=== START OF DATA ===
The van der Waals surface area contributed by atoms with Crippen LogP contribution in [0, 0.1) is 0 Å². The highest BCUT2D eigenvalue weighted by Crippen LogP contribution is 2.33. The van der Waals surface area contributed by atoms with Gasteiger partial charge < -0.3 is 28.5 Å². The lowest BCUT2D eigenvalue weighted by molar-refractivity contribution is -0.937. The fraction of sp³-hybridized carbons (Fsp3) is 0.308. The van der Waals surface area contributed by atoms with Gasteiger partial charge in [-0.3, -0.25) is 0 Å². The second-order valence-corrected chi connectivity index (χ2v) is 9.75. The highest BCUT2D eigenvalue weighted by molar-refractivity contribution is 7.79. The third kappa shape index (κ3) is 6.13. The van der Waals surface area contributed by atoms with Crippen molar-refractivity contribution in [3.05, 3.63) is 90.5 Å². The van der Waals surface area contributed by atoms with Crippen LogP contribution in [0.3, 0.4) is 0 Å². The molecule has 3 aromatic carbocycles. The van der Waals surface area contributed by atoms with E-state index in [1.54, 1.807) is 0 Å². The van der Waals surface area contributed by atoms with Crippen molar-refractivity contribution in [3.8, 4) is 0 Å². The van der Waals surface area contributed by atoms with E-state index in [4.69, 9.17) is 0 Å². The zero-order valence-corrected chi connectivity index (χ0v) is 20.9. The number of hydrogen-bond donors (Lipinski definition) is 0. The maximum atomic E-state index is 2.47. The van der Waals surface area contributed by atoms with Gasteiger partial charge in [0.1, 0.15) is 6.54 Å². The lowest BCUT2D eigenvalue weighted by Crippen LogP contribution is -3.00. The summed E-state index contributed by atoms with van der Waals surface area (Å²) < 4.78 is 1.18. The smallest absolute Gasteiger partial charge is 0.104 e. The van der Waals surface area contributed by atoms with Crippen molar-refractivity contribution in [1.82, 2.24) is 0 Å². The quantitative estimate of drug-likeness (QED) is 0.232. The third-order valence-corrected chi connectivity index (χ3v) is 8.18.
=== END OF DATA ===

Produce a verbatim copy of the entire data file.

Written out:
The van der Waals surface area contributed by atoms with Crippen LogP contribution in [0, 0.1) is 0 Å². The highest BCUT2D eigenvalue weighted by Crippen LogP contribution is 2.33. The van der Waals surface area contributed by atoms with Gasteiger partial charge < -0.3 is 28.5 Å². The lowest BCUT2D eigenvalue weighted by molar-refractivity contribution is -0.937. The fraction of sp³-hybridized carbons (Fsp3) is 0.308. The van der Waals surface area contributed by atoms with Gasteiger partial charge in [-0.3, -0.25) is 0 Å². The second-order valence-corrected chi connectivity index (χ2v) is 9.75. The highest BCUT2D eigenvalue weighted by molar-refractivity contribution is 7.79. The third kappa shape index (κ3) is 6.13. The van der Waals surface area contributed by atoms with Crippen molar-refractivity contribution in [3.05, 3.63) is 90.5 Å². The van der Waals surface area contributed by atoms with Crippen LogP contribution in [0.3, 0.4) is 0 Å². The molecule has 3 aromatic carbocycles. The van der Waals surface area contributed by atoms with E-state index in [1.54, 1.807) is 0 Å². The van der Waals surface area contributed by atoms with Crippen molar-refractivity contribution in [3.8, 4) is 0 Å². The van der Waals surface area contributed by atoms with E-state index in [4.69, 9.17) is 0 Å². The zero-order valence-corrected chi connectivity index (χ0v) is 20.9. The number of hydrogen-bond donors (Lipinski definition) is 0. The maximum atomic E-state index is 2.47. The van der Waals surface area contributed by atoms with Gasteiger partial charge in [0.1, 0.15) is 6.54 Å². The lowest BCUT2D eigenvalue weighted by Crippen LogP contribution is -3.00. The summed E-state index contributed by atoms with van der Waals surface area (Å²) < 4.78 is 1.18. The smallest absolute Gasteiger partial charge is 0.104 e. The van der Waals surface area contributed by atoms with Crippen molar-refractivity contribution in [1.82, 2.24) is 0 Å². The quantitative estimate of drug-likeness (QED) is 0.232. The third-order valence-corrected chi connectivity index (χ3v) is 8.18.